In many ways, it's impossible to overestimate the impact of Hüsker Dü's Zen Arcade on the American rock underground in the '80s. It's the record that exploded the limits of hardcore and what it could achieve. Hüsker Dü broke all of the rules with Zen Arcade. First and foremost, it's a sprawling concept album, even if the concept isn't immediately clear or comprehensible. More important are the individual songs. Both Bob Mould and Grant Hart abandoned the strict "fast, hard, loud" rules of hardcore punk with their songs for Zen Arcade. Without turning down the volume, Hüsker Dü try everything -- pop songs, tape experiments, acoustic songs, pianos, noisy psychedelia. Hüsker Dü willed themselves to make such a sprawling record -- as the liner notes state, the album was recorded and mixed within 85 hours and consists almost entirely of first takes. That reckless, ridiculously single-minded approach does result in some weak moments -- the sound is thin and the instrumentals drag on a bit too long -- but it's also the key to the success of Zen Arcade. Hüsker Dü sound phenomenally strong and possessed, as if they could do anything. The sonic experimentation is bolstered by Mould and Hart's increased sense of songcraft. Neither writer is afraid to let his pop influences show on Zen Arcade, which gives the songs -- from the unrestrained rage of "Something I Learned Today" and the bitter, acoustic "Never Talking to You Again" to the eerie "Pink Turns to Blue" and anthemic "Turn On the News" -- their weight. It's music that is informed by hardcore punk and indie rock ideals without being limited by them.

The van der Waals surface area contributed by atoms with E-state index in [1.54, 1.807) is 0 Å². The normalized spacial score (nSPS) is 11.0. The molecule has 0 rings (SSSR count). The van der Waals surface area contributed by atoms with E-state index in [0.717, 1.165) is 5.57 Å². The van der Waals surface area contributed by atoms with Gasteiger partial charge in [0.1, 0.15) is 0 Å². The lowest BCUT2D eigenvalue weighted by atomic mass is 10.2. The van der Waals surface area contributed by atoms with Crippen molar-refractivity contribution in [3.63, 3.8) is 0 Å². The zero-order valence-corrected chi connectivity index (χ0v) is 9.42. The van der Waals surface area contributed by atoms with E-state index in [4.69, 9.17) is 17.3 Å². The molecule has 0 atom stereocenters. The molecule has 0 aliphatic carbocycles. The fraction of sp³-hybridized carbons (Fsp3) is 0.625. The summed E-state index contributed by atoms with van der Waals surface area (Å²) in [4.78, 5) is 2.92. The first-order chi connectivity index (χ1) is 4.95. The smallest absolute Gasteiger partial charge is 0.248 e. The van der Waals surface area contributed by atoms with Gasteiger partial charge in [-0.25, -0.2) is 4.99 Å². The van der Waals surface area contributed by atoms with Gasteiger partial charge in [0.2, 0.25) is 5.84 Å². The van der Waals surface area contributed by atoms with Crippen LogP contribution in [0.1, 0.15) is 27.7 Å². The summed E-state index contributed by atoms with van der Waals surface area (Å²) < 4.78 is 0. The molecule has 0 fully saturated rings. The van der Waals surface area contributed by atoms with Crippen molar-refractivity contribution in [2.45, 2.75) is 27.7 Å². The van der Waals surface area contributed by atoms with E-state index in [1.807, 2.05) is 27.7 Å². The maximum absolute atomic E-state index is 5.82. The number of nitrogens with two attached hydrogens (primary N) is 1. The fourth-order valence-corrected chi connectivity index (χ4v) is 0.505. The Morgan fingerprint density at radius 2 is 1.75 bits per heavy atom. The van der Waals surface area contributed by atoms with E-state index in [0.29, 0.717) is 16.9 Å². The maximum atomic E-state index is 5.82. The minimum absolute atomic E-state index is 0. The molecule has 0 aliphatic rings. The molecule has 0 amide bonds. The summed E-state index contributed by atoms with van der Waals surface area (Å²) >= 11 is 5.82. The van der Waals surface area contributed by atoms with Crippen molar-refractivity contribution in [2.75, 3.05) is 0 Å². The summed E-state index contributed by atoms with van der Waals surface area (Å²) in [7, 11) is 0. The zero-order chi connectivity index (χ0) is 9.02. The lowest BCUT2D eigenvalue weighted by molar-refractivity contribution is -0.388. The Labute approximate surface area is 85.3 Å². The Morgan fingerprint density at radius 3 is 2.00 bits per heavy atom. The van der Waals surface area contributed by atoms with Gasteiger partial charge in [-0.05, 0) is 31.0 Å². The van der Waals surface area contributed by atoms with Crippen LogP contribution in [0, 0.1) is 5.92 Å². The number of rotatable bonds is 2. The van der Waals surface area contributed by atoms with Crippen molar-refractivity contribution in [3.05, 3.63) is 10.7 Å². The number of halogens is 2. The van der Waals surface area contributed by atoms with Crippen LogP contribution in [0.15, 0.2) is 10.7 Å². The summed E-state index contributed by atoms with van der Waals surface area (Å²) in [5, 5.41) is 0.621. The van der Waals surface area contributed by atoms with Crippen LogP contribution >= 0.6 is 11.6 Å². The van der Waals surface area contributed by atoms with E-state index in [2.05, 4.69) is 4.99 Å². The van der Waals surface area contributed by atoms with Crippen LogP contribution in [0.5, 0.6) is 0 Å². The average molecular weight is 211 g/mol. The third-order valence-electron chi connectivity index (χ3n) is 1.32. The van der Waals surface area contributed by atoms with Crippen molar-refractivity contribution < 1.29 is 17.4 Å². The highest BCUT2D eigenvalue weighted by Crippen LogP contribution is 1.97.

AllMusic Review by Stephen Thomas Erlewine